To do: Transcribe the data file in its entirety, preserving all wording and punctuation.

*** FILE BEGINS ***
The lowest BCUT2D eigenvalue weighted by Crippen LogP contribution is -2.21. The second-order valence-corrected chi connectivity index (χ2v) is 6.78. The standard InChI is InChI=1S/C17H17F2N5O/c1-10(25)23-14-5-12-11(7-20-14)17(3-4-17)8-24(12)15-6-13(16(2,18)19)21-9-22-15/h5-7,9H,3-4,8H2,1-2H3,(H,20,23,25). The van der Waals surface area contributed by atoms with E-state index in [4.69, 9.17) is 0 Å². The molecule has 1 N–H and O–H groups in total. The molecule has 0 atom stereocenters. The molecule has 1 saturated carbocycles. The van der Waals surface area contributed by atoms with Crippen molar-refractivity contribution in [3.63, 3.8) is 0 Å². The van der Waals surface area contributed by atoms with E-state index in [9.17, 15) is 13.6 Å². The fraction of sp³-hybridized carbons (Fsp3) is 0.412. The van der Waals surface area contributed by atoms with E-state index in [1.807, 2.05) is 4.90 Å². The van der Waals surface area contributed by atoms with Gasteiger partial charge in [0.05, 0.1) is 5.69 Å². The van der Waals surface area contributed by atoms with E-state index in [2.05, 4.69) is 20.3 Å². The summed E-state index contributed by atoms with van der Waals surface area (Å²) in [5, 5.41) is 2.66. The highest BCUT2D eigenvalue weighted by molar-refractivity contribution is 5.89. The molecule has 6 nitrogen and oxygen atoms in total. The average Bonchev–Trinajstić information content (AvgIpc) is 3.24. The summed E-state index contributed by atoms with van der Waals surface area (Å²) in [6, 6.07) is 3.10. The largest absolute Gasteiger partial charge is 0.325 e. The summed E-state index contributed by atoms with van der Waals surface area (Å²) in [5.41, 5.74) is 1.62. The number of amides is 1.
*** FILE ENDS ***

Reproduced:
The lowest BCUT2D eigenvalue weighted by Crippen LogP contribution is -2.21. The second-order valence-corrected chi connectivity index (χ2v) is 6.78. The standard InChI is InChI=1S/C17H17F2N5O/c1-10(25)23-14-5-12-11(7-20-14)17(3-4-17)8-24(12)15-6-13(16(2,18)19)21-9-22-15/h5-7,9H,3-4,8H2,1-2H3,(H,20,23,25). The van der Waals surface area contributed by atoms with E-state index in [4.69, 9.17) is 0 Å². The molecule has 1 N–H and O–H groups in total. The molecule has 0 atom stereocenters. The molecule has 1 saturated carbocycles. The van der Waals surface area contributed by atoms with Crippen molar-refractivity contribution in [3.63, 3.8) is 0 Å². The van der Waals surface area contributed by atoms with E-state index in [9.17, 15) is 13.6 Å². The fraction of sp³-hybridized carbons (Fsp3) is 0.412. The van der Waals surface area contributed by atoms with E-state index in [1.807, 2.05) is 4.90 Å². The van der Waals surface area contributed by atoms with Gasteiger partial charge in [0.05, 0.1) is 5.69 Å². The van der Waals surface area contributed by atoms with E-state index in [2.05, 4.69) is 20.3 Å². The summed E-state index contributed by atoms with van der Waals surface area (Å²) in [5, 5.41) is 2.66. The highest BCUT2D eigenvalue weighted by molar-refractivity contribution is 5.89. The molecule has 6 nitrogen and oxygen atoms in total. The average Bonchev–Trinajstić information content (AvgIpc) is 3.24. The summed E-state index contributed by atoms with van der Waals surface area (Å²) in [6, 6.07) is 3.10. The largest absolute Gasteiger partial charge is 0.325 e. The summed E-state index contributed by atoms with van der Waals surface area (Å²) in [5.41, 5.74) is 1.62. The number of amides is 1.